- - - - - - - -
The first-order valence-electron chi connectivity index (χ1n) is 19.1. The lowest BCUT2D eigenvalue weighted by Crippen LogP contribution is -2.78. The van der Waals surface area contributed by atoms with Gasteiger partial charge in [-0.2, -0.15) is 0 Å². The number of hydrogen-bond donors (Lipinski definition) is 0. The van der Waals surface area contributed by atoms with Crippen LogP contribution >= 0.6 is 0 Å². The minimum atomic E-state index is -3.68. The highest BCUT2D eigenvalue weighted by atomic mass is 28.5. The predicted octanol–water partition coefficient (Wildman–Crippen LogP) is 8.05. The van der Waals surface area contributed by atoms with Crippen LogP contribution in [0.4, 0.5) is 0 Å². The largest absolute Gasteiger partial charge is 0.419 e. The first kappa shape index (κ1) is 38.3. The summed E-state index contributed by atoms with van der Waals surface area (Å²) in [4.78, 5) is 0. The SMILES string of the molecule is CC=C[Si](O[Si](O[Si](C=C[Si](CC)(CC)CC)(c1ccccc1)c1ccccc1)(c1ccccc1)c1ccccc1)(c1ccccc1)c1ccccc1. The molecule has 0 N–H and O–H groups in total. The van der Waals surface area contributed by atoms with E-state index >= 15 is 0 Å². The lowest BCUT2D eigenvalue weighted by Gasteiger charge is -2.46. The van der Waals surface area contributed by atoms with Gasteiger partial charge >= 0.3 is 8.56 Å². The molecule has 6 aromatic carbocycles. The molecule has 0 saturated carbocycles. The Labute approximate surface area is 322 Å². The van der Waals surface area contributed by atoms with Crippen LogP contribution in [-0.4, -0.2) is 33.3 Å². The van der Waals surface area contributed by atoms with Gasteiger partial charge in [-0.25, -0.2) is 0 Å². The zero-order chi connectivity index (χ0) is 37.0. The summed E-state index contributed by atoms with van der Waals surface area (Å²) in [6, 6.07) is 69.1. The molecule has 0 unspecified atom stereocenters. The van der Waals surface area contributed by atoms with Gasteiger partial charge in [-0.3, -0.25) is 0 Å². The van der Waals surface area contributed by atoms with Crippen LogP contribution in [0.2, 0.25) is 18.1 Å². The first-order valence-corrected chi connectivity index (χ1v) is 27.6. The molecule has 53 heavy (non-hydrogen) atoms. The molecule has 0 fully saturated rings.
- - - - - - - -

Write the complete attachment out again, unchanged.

The first-order valence-electron chi connectivity index (χ1n) is 19.1. The lowest BCUT2D eigenvalue weighted by Crippen LogP contribution is -2.78. The van der Waals surface area contributed by atoms with Gasteiger partial charge in [-0.2, -0.15) is 0 Å². The number of hydrogen-bond donors (Lipinski definition) is 0. The van der Waals surface area contributed by atoms with Crippen LogP contribution >= 0.6 is 0 Å². The minimum atomic E-state index is -3.68. The highest BCUT2D eigenvalue weighted by atomic mass is 28.5. The predicted octanol–water partition coefficient (Wildman–Crippen LogP) is 8.05. The van der Waals surface area contributed by atoms with Crippen LogP contribution in [0.4, 0.5) is 0 Å². The largest absolute Gasteiger partial charge is 0.419 e. The first kappa shape index (κ1) is 38.3. The summed E-state index contributed by atoms with van der Waals surface area (Å²) in [4.78, 5) is 0. The SMILES string of the molecule is CC=C[Si](O[Si](O[Si](C=C[Si](CC)(CC)CC)(c1ccccc1)c1ccccc1)(c1ccccc1)c1ccccc1)(c1ccccc1)c1ccccc1. The molecule has 0 N–H and O–H groups in total. The van der Waals surface area contributed by atoms with E-state index >= 15 is 0 Å². The lowest BCUT2D eigenvalue weighted by Gasteiger charge is -2.46. The van der Waals surface area contributed by atoms with Gasteiger partial charge >= 0.3 is 8.56 Å². The molecule has 6 aromatic carbocycles. The molecule has 0 saturated carbocycles. The Labute approximate surface area is 322 Å². The van der Waals surface area contributed by atoms with Crippen LogP contribution in [-0.4, -0.2) is 33.3 Å². The van der Waals surface area contributed by atoms with Gasteiger partial charge in [-0.25, -0.2) is 0 Å². The zero-order chi connectivity index (χ0) is 37.0. The summed E-state index contributed by atoms with van der Waals surface area (Å²) in [6, 6.07) is 69.1. The molecule has 0 unspecified atom stereocenters. The van der Waals surface area contributed by atoms with Gasteiger partial charge in [-0.3, -0.25) is 0 Å². The van der Waals surface area contributed by atoms with Crippen LogP contribution in [0.2, 0.25) is 18.1 Å². The first-order valence-corrected chi connectivity index (χ1v) is 27.6. The molecule has 53 heavy (non-hydrogen) atoms. The molecule has 0 fully saturated rings.